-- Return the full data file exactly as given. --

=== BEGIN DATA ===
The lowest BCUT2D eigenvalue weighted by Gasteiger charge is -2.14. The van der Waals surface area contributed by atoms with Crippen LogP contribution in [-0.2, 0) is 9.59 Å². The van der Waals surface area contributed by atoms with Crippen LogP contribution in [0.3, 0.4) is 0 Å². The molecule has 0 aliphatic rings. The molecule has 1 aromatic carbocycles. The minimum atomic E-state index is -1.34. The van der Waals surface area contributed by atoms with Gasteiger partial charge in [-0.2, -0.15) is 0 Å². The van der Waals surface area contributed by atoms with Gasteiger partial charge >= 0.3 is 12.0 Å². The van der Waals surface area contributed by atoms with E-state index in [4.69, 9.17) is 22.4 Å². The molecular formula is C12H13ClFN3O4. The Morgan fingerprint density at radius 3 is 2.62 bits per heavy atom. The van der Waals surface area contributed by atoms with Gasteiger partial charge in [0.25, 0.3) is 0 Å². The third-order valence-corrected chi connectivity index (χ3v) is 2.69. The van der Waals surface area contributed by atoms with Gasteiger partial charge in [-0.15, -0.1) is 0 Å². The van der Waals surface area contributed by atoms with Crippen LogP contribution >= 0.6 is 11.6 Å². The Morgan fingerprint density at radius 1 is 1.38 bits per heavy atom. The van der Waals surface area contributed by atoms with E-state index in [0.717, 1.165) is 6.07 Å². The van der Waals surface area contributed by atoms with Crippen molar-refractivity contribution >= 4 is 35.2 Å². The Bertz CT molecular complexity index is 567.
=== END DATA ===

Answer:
The lowest BCUT2D eigenvalue weighted by Gasteiger charge is -2.14. The van der Waals surface area contributed by atoms with Crippen LogP contribution in [-0.2, 0) is 9.59 Å². The van der Waals surface area contributed by atoms with Crippen LogP contribution in [0.3, 0.4) is 0 Å². The molecule has 0 aliphatic rings. The molecule has 1 aromatic carbocycles. The minimum atomic E-state index is -1.34. The van der Waals surface area contributed by atoms with Gasteiger partial charge in [-0.2, -0.15) is 0 Å². The van der Waals surface area contributed by atoms with Gasteiger partial charge >= 0.3 is 12.0 Å². The van der Waals surface area contributed by atoms with E-state index in [4.69, 9.17) is 22.4 Å². The molecular formula is C12H13ClFN3O4. The Morgan fingerprint density at radius 3 is 2.62 bits per heavy atom. The van der Waals surface area contributed by atoms with Gasteiger partial charge in [0.25, 0.3) is 0 Å². The third-order valence-corrected chi connectivity index (χ3v) is 2.69. The van der Waals surface area contributed by atoms with Gasteiger partial charge in [-0.15, -0.1) is 0 Å². The van der Waals surface area contributed by atoms with Crippen LogP contribution >= 0.6 is 11.6 Å². The Morgan fingerprint density at radius 1 is 1.38 bits per heavy atom. The van der Waals surface area contributed by atoms with E-state index in [0.717, 1.165) is 6.07 Å². The van der Waals surface area contributed by atoms with Crippen molar-refractivity contribution >= 4 is 35.2 Å². The Bertz CT molecular complexity index is 567.